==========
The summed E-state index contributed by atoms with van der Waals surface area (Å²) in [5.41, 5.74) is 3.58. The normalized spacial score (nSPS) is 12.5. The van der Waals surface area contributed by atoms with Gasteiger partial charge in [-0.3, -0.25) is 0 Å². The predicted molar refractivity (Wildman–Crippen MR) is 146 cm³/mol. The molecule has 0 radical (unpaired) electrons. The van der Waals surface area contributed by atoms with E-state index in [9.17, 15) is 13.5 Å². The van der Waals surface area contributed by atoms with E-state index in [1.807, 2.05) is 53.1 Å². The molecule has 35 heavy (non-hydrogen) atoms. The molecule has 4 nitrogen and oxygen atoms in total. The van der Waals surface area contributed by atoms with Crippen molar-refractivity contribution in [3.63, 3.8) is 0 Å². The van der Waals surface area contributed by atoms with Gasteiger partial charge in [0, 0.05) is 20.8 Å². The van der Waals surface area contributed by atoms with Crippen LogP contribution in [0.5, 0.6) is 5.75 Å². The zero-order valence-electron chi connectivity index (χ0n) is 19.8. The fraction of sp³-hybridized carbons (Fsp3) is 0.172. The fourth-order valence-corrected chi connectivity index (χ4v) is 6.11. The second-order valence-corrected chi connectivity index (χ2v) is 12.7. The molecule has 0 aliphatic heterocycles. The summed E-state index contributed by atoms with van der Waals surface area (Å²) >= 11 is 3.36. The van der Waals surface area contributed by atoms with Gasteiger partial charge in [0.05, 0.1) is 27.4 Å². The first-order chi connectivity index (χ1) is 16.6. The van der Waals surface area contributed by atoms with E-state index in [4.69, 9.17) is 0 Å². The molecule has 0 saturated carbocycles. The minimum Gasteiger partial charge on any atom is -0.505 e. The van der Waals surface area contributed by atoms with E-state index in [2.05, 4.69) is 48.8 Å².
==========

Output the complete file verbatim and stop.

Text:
The summed E-state index contributed by atoms with van der Waals surface area (Å²) in [5.41, 5.74) is 3.58. The normalized spacial score (nSPS) is 12.5. The van der Waals surface area contributed by atoms with Gasteiger partial charge in [-0.3, -0.25) is 0 Å². The predicted molar refractivity (Wildman–Crippen MR) is 146 cm³/mol. The molecule has 0 radical (unpaired) electrons. The van der Waals surface area contributed by atoms with E-state index in [9.17, 15) is 13.5 Å². The van der Waals surface area contributed by atoms with E-state index in [1.807, 2.05) is 53.1 Å². The molecule has 35 heavy (non-hydrogen) atoms. The molecule has 4 nitrogen and oxygen atoms in total. The van der Waals surface area contributed by atoms with Crippen molar-refractivity contribution in [3.63, 3.8) is 0 Å². The van der Waals surface area contributed by atoms with Gasteiger partial charge in [0, 0.05) is 20.8 Å². The van der Waals surface area contributed by atoms with Crippen LogP contribution in [0.5, 0.6) is 5.75 Å². The zero-order valence-electron chi connectivity index (χ0n) is 19.8. The fraction of sp³-hybridized carbons (Fsp3) is 0.172. The fourth-order valence-corrected chi connectivity index (χ4v) is 6.11. The second-order valence-corrected chi connectivity index (χ2v) is 12.7. The molecule has 0 aliphatic heterocycles. The summed E-state index contributed by atoms with van der Waals surface area (Å²) >= 11 is 3.36. The van der Waals surface area contributed by atoms with Gasteiger partial charge in [0.05, 0.1) is 27.4 Å². The first-order chi connectivity index (χ1) is 16.6. The van der Waals surface area contributed by atoms with E-state index in [4.69, 9.17) is 0 Å². The molecule has 0 saturated carbocycles. The minimum Gasteiger partial charge on any atom is -0.505 e. The van der Waals surface area contributed by atoms with E-state index in [2.05, 4.69) is 48.8 Å².